Sunday, July 3, 2011

Yemen Republican Guards killed in clashes

SANAA — Four Yemeni Republican Guards were killed in clashes with anti-regime gunmen in Taez Saturday, witnesses and tribal sources said, as 79 people were referred to court over a March massacre in the capital.

Fifty Yemeni soldiers were also reported missing around the southern city of Zinjibar, a commander said, accusing top brass of abandoning them to Al-Qaeda.

The fighting in Taez between the Republican Guards and "defenders of the revolution" against President Ali Abdullah Saleh began on Saturday morning and was still continuing in the evening, witnesses said.

The clashes erupted when the Guards tried to enter a new area in the north of Taez, they said. Six houses were also destroyed in the fighting.

Taez has been a centre of protests calling for the departure of Saleh, who has been in power since 1978.

The UN human rights office said that more than 50 people were killed in Yemen's second-largest city in a crackdown on protesters over several days in late May.

Then in early June, a top tribal chief said that armed dissidents had seized control of most of Taez, following clashes with troops loyal to Saleh.

"I consider Taez to have fallen under the control" of the dissidents, Sheikh Hammoud Saeed al-Mikhlafi, the head of the tribal council in Taez, told AFP by telephone.

He said that tribal gunmen have been deployed in the city to "protect the peaceful (anti-regime) demonstrators" after they faced "genocide" by pro-Saleh security forces last week.

Meanwhile, Yemen's official Saba news reported on Saturday that 79 people have been referred to court for alleged involvement in the March 18 massacre of 52 people in Sanaa near the site of an anti-regime sit in.

"The prosecutor general today (Saturday) referred 79 accused to court... for killing and wounding a number of citizens in the university area of the capital on March 18, 2011," Saba cited a source in the prosecutor's office as saying.

It did not elaborate on the identities of the suspects or the charges against them.

Witnesses said that on March 18, pro-Saleh "thugs" had sprayed bullets from rooftops around a square at Sanaa University, the centre of demonstrations seeking the end of Saleh's rule.

Many of the victims were shot in the head and more than 120 people were wounded, medics said, in scenes that drew widespread condemnation from Western powers and human rights groups.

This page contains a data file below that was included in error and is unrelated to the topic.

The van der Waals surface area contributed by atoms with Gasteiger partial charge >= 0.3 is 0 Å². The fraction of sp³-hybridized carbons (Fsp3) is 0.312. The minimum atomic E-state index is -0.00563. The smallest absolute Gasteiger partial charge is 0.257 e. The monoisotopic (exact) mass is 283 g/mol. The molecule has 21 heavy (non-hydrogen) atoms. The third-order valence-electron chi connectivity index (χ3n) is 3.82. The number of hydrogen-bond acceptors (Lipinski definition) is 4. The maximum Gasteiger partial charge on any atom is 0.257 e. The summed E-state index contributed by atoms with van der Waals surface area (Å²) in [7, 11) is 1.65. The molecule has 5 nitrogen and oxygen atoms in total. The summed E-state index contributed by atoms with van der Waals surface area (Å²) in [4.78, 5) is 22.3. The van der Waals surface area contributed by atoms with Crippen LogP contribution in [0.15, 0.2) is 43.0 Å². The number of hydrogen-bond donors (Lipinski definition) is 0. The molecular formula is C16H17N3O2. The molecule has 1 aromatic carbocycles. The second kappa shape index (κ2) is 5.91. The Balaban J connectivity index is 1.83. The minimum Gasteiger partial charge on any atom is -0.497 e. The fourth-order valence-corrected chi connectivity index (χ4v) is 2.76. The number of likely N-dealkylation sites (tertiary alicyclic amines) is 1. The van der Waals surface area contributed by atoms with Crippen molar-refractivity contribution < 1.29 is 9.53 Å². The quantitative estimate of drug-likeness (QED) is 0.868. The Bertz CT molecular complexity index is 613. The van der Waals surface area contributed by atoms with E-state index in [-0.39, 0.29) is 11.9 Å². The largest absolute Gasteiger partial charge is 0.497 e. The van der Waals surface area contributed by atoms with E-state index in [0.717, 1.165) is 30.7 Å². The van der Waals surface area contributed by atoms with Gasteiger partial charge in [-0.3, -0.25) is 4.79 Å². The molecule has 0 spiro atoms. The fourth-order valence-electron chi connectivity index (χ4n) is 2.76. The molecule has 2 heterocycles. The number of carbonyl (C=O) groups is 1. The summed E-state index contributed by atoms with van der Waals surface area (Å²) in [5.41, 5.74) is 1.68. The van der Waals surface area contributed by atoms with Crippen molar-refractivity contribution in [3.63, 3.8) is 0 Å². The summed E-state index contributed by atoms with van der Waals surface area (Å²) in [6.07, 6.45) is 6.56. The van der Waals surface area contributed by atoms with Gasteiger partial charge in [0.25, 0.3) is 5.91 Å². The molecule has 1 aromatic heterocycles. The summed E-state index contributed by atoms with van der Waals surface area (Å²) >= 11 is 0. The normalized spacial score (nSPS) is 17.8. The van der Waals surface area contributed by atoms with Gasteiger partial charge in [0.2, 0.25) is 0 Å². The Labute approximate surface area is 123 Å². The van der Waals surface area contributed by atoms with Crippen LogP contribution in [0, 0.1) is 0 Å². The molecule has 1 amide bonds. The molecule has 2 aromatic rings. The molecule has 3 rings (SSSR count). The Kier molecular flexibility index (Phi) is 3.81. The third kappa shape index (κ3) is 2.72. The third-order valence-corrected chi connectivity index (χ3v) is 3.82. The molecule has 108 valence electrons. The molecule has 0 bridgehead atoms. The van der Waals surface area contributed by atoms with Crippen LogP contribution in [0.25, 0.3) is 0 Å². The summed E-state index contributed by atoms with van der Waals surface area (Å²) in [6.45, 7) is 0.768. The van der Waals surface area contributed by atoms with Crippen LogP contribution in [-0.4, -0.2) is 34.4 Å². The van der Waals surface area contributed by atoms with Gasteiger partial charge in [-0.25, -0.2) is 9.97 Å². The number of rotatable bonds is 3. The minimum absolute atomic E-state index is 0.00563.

Also on Saturday, a Yemeni commander said that 50 soldiers were missing in south Yemen after clashes with Islamist militants.

"We have lost all trace of 50 soldiers after an attack by Al-Qaeda elements enabled them to recapture control of the Al-Wahda stadium" outside Zinjibar, the commander serving with the 25th Mechanised Brigade told AFP on condition of anonymity.

He did not know if the troops had been killed, captured or had deserted in the battle for the stadium which the army recaptured from the militants on Friday.

The commander accused the defence ministry of abandoning the brigade's soldiers to their fate in the face of repeated attacks by militants of the Partisans of Sharia (Islamic Law) movement who seized much of Zinjibar in late May.

The Sanaa government says the militants in Zinjibar are allied with Al-Qaeda, but the opposition accuses it of playing up a jihadist threat in a desperate attempt to keep Saleh in power.

Saleh has been a key US ally in its "war on terror," but has faced mass protests against his rule since January and is currently being treated in neighbouring Saudi Arabia for wounds suffered in a bomb attack on his palace.

The ancestral homeland of slain jihadist leader Osama bin Laden, Yemen is the home of Al-Qaeda in the Arabian Peninsula, or AQAP, an affiliate of the global network accused of anti-US plots, including an attempt to blow up a US-bound aircraft on Christmas Day 2009.

Near the main southern city of Aden, troops fired on a vehicle they considered suspect on Saturday, killing a civilian police identified as Nafee Bakchi and wounding four.

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